International Journal of Sociology of the Family

Volume 26, Number 2 (Autumn 1996)

Intergenerational Relationships in Japanese Families
Robert Strom, Shirley Strom, Pat Collinsworth, Saburo Sato, Katsuko Makino, Yasuyuki Sasaki, Hiroko Sasaki & Norihiro Nishio (Office of Parent Development International, Arizona State University, USA)
Grandparents (GPs) in Japan believe that they are out of touch with grandchildren (GCs) & have lost status in modern family life. To assess GP performance, a strengths & needs inventory was administered to 239 GPs, 266 parents, & 274 unrelated school-age GCs in Tokyo, Yokohama, Osaka, Kobe, & Tokushima prefecture. Independent variables included gender, age, whether GP & GC lived together, how often the GP cared for the GC, & amount of time spent together each month. Findings indicate that GPs, more than children or GCs, (1) believed themselves less capable of carrying out their role; (2) did not seek the independent life most US GPs desire; (3) believed family relations weakened with decline of the three-generation household; & (4) favored continuation of traditional indirect communication patterns. Discussion addresses amelioration of these beliefs & attitudes, how GPs can promote intergenerational learning, & developing educational programs for GPs & other adults preparing for their family role after retirement. [Int. J. Sociol. Fam. 26(2), 1996: 1-15]

Family Strengths in the People's Republic of China: As Perceived by the University Students and Government Employees
Xiaolin Xie, John Defrain, Williams Meredith, & Raedene Combs (Department of Psychology & Human Ecology, Cameron University, Oklahoma, USA)
A questionnaire, based on a model that identifies characteristics of strong families in the US & several world cultures, was administered to 214 university students (average age 23) & 172 government employees (average age 39) in Guangzhou, People's Republic of China, to examine Chinese family strengths. Significant differences were found (1) between male & female (F) respondents in the combined sample & university students sample, with Fs perceiving a higher degree of family strengths; & (2) between students & government employees, with students perceiving a higher degree of family strengths. No significant difference was found between extended families & nuclear families in the combined or separate samples, indicating that extended families are still a commonly accepted norm. Overall, family members share the major family strengths common in the US; however, given current population policy, it is likely that extended families will decrease, & support systems between parents & children will be less intense. [Int. J. Sociol. Fam. 26(2), 1996: 17-27]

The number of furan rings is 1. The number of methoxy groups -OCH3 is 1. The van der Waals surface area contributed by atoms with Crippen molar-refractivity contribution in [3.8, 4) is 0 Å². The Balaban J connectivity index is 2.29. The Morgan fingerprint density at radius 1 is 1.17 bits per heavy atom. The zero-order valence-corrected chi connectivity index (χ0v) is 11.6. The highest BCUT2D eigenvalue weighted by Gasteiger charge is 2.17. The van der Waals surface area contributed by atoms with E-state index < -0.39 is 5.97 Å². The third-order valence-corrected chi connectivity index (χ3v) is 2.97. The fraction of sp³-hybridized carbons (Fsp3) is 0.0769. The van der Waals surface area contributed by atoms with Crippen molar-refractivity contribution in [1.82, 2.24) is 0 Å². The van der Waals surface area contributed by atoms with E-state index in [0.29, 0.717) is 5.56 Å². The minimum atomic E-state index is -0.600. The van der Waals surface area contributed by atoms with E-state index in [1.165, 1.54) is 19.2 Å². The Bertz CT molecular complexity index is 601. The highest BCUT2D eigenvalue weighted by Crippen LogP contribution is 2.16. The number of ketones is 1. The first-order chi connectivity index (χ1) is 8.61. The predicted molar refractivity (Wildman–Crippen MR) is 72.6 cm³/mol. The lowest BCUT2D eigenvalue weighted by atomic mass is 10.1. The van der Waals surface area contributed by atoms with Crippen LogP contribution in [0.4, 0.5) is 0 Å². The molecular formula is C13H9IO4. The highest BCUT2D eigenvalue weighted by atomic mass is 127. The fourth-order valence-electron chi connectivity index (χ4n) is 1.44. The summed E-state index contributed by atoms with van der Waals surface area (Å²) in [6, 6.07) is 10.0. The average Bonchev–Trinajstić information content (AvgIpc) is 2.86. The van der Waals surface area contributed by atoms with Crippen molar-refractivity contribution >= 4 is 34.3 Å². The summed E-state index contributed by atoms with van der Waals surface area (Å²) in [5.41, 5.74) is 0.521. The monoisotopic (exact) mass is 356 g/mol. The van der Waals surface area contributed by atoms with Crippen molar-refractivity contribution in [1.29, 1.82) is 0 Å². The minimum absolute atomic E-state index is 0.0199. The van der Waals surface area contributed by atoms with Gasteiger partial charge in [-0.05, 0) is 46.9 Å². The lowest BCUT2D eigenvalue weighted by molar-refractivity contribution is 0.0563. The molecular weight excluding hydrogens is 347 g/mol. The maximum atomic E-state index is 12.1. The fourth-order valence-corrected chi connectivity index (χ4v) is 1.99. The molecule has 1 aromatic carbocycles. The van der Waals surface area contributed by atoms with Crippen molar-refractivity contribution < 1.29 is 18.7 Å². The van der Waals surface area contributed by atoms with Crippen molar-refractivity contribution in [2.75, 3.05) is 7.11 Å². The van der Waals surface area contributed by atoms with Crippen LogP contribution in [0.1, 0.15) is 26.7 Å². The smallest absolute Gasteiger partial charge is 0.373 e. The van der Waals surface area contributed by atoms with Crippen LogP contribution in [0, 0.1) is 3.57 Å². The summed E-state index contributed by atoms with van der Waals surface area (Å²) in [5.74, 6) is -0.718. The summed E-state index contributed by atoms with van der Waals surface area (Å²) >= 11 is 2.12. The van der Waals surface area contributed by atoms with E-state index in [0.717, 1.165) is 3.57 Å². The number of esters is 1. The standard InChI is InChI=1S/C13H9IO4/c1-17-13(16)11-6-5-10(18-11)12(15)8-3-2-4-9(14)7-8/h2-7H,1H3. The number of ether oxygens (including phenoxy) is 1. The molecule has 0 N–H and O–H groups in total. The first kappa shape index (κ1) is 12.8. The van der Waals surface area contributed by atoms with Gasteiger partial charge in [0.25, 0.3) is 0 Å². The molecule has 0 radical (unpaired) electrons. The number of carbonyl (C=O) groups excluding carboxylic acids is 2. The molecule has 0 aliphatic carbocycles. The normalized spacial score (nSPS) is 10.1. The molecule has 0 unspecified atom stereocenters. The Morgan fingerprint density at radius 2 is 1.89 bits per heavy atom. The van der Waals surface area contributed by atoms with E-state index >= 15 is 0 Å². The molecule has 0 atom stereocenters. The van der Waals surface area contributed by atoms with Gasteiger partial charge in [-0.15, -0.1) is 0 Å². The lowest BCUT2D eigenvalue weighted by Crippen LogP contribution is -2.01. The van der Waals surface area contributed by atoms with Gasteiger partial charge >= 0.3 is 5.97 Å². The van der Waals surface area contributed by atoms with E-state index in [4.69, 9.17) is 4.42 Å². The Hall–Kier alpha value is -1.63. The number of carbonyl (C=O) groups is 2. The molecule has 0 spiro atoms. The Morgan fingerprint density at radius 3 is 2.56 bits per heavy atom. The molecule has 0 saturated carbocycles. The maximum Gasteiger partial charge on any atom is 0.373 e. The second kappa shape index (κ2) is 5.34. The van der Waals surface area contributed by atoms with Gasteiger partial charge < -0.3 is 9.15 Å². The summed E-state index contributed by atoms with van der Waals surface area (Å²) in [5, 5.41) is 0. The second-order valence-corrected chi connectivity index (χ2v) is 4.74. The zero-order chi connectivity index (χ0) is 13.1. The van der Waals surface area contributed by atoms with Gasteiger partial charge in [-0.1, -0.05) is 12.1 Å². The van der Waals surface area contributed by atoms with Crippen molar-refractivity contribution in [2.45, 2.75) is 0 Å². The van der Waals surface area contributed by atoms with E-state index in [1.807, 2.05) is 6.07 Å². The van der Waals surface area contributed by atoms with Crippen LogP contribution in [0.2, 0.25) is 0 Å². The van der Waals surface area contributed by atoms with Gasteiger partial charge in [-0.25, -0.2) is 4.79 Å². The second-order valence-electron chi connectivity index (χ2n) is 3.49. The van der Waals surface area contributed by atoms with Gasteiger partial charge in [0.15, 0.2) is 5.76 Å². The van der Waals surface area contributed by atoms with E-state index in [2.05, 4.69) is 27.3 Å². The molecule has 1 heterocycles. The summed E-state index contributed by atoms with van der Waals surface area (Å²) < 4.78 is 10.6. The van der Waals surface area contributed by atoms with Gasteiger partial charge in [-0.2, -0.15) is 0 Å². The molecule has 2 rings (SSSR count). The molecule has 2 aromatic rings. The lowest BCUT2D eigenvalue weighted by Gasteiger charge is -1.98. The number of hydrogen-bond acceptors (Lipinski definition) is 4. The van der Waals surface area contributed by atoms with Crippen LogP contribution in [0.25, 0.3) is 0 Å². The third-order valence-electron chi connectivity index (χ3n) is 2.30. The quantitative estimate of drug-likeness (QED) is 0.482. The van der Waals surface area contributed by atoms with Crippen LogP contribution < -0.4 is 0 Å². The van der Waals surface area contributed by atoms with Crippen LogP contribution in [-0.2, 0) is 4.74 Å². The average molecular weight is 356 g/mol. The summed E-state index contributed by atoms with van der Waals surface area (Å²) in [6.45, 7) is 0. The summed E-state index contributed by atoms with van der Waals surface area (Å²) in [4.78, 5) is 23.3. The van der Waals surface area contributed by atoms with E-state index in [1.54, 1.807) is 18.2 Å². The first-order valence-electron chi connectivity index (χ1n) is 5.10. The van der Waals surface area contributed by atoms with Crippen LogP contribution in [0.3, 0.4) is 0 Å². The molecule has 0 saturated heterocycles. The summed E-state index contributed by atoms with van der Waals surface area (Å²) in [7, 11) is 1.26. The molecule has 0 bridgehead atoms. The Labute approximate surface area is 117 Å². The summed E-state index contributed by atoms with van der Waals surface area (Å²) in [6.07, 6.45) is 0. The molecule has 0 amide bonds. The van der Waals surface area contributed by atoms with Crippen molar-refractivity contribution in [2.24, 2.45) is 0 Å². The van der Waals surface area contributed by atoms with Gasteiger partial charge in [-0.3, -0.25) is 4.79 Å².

Counterfeit Intimacy: A Dramaturgical Analysis of an Erotic Performance
Philip O. Sijuwade (Institute of Urban & Public Affairs, University of Texas, USA)
Participant observation data of customer-waitress interaction in a topless club over a six-week period are presented. Analysis focuses on the setting, appearance, & manner of the "cynical performance" orchestrated by the waitress through which she uses partial & complete nudity, & nude dancing to stimulate the fantasies of her patrons & thereby create "counterfeit intimacy." Various strategies enacted by customers & waitresses to enhance the counterfeit intimacy contrived by both are analyzed. Conclusions suggest that all forms of counterfeit can be studied as sources of benefits for people whose expectations have not been met by legitimate institutions, & rationality in performance is maximized in performances explicitly designed to be counterfeits. [Int. J. Sociol. Fam. 26(2), 1996: 29-41]

Wives' Encounters: Family Work Stress and Leisure in Two-Job Families
Gurjeet K. Gill, & Ray Hibbins (Department of Sociology, University of New England, New South Wales, Australia)
Explores ways in which family work contributes to wives' stress & constrains their leisure via interview & questionnaire data collected from a sample of 35 two-job families with children of varying ages. Ideologically, family work was perceived as a shared responsibility, but the wives performed it with only some help from their husbands & children. Housework was found to be nonrewarding, monotonous & boring, as well as a major source of conflict & stress & a constraint on leisure time. How wives use relatively favorable family activities as an escape from daily stress are explored. [Int. J. Sociol. Fam. 26(2), 1996: 43-54]

The Cross-Country Differences and Similarities in Conceptualizing and Predicting Marital Quality of Ever-Married Women in Urban America and China: Detroit and Chengdu
Xiaohe Xu (Department of Sociology, Mississippi State University, USA)
Literature & research on marital quality & its determinants in the US & People's Republic of China (PRC) are reviewed, & it is hypothesized that, regardless of cultural & sociopolitical differences, marital quality can be constructed & empirically measured along the same dimensions. A 1984 study that surveyed 459 ever-married women, ages 18-75, in Detroit, MI, was replicated in 1987 in Chengdu, Sichuan Province, PRC, with 586 ever-married women, ages 20-70. Results confirm that quality of urban marriages can be conceptualized as a dual factorial & multidimensional phenomenon across culturally & structurally different societies. Meanings of marital quality in the urban US & the PRC appear comparable but are not identical. [Int. J. Sociol. Fam. 26(2), 1996: 55-78]